If I wanted to perform a search of Jira using Groovy and ScriptRunner, I might make use of the SearchRequestService. This class contains many useful methods, most of them having to do with filters.
A great many of these take a JiraServiceContext as an argument. For example, these are the parameters of the createFilter() method:
createFilter(JiraServiceContext serviceCtx, SearchRequest request)
At this point you might start to wonder what a “Jira Service Context” is, and for good reason. Atlassian has once again failed to document exactly what they want, or how to provide it. There is nothing in any of the documentation about what exactly this argument is. The arguement has it’s own page in the documentation, but that contains no useful information on actually implementing or understanding this parameter.
This is a recurring theme with Atlassian and their APIs. Rarely is the official documentation helpful or complete; instead we must rely on the kindness of strangers on the internet who post code snippets. That’s one of the major reasons I started posting the Groovy code that I wrote for Atlassian products; the vendor sure isn’t providing any help, and hopefully what I write will be of help to someone in the future.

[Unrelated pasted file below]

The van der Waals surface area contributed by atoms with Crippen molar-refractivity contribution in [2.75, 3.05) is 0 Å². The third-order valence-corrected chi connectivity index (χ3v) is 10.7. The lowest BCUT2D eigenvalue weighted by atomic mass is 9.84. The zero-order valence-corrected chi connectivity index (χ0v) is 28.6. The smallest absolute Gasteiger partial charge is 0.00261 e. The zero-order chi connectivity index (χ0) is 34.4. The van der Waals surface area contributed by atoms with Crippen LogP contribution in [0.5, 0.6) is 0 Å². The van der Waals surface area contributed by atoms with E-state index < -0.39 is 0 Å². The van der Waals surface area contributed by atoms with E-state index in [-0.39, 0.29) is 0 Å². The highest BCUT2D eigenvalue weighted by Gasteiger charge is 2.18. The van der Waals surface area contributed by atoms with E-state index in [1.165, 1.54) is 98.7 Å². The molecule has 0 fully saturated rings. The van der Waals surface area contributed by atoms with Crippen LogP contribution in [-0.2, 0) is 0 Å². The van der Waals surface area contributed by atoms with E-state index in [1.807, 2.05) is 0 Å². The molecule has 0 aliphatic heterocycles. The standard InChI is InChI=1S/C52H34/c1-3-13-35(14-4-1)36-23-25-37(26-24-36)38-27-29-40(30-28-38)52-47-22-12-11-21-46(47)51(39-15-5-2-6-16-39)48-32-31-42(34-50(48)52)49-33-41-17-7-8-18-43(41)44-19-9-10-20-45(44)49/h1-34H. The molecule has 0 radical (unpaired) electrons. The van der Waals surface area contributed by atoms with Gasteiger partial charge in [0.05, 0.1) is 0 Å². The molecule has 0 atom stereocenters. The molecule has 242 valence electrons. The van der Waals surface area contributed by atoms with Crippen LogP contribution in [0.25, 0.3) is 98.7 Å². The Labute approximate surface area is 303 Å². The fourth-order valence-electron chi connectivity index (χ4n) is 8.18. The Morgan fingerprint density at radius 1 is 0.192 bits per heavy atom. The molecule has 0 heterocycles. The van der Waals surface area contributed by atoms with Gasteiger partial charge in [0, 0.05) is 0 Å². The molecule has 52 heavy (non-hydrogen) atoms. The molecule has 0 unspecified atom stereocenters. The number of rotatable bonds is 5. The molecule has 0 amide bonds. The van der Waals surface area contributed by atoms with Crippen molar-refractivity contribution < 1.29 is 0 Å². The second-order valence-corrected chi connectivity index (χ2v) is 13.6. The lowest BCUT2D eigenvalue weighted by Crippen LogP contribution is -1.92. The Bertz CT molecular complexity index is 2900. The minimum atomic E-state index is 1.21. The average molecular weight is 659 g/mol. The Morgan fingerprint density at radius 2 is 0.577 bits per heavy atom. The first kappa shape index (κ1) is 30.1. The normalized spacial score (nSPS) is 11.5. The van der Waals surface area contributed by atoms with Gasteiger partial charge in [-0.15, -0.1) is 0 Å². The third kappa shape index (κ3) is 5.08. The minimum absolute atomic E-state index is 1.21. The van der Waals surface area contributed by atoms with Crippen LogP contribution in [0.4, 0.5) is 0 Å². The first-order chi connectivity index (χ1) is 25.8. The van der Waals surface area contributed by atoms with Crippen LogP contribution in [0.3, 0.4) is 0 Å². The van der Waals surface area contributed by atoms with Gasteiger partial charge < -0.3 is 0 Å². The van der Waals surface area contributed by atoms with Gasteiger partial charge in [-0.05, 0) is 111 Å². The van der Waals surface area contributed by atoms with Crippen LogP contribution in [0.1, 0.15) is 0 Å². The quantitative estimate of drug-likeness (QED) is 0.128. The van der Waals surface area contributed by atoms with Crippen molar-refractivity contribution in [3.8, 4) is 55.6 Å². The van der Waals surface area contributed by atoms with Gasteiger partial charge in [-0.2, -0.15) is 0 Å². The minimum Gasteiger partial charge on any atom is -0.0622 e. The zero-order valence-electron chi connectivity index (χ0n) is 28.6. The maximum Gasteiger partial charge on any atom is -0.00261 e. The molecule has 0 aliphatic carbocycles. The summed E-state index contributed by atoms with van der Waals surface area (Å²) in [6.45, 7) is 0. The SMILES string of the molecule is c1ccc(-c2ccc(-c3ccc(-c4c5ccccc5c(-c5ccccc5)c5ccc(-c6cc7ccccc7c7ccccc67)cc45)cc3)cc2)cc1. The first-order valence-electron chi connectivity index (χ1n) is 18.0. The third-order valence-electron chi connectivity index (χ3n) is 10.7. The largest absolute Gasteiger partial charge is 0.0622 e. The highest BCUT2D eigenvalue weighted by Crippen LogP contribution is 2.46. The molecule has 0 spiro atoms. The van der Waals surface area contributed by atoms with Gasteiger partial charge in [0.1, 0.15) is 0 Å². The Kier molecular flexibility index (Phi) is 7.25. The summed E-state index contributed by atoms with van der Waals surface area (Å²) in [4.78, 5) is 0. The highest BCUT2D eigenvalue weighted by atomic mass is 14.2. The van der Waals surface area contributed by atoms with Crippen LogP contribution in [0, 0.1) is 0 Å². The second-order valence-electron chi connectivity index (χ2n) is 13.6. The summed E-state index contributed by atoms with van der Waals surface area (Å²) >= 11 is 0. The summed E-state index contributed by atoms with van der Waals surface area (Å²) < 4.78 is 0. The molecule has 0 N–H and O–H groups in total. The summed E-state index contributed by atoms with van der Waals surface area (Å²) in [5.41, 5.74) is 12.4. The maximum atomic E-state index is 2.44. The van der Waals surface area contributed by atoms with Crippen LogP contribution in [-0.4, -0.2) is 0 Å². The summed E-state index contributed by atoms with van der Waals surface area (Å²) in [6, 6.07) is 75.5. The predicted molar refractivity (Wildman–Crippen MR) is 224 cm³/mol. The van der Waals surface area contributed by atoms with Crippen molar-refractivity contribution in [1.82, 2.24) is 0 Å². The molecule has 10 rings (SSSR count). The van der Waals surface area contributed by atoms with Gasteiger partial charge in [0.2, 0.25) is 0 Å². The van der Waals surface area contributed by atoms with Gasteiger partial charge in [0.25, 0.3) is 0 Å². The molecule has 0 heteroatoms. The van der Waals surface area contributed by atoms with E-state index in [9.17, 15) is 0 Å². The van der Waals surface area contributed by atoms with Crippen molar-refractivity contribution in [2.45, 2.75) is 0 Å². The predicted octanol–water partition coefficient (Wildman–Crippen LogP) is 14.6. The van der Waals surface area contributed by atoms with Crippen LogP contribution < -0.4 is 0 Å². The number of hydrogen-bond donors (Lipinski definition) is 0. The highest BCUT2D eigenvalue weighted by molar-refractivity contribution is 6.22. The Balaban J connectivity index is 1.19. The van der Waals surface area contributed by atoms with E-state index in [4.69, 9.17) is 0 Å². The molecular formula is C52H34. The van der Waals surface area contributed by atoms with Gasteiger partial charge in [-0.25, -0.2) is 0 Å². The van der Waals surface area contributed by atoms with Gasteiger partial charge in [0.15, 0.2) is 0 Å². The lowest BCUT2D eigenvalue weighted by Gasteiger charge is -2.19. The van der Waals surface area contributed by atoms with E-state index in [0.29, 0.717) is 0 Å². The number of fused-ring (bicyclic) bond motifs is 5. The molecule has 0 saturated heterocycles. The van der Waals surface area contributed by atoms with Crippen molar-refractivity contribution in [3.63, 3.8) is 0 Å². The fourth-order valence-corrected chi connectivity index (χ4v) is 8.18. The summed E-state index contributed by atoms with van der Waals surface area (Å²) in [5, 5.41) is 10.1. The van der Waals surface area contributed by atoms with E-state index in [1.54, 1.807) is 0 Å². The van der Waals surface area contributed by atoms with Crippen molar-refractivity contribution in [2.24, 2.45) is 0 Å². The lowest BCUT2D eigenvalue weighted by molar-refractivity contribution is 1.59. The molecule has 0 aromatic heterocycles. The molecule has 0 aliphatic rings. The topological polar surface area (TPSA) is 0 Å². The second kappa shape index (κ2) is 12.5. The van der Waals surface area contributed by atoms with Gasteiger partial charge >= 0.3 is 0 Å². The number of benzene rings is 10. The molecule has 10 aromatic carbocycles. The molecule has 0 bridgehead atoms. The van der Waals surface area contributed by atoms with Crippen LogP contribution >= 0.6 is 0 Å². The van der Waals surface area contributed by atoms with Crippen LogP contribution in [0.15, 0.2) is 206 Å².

I searched and re-searched, rephrased and retried to find a result on Google that actually implemented this argument. I finally found one, two hours and six pages back.
import com.atlassian.sal.api.component.ComponentLocator import com.atlassian.jira.bc.JiraServiceContextImpl import com.atlassian.jira.component.ComponentAccessor def user = ComponentAccessor.getJiraAuthenticationContext().getLoggedInUser() JiraServiceContextImpl serviceContext = new JiraServiceContextImpl(user);
On it’s own this snippet doesn’t do much. But it does create the JiraServiceContext that is required to make use of the SearchRequestService. All the JiraServiceContext does is tell the SearchRequestService which user to run the search as. That’s ALL IT DOES. But it took several actual hours of my time to figure this out.
Big thanks to Chad Larkin and the 10-year-old post of his that actually provided a snippit that used this parameter.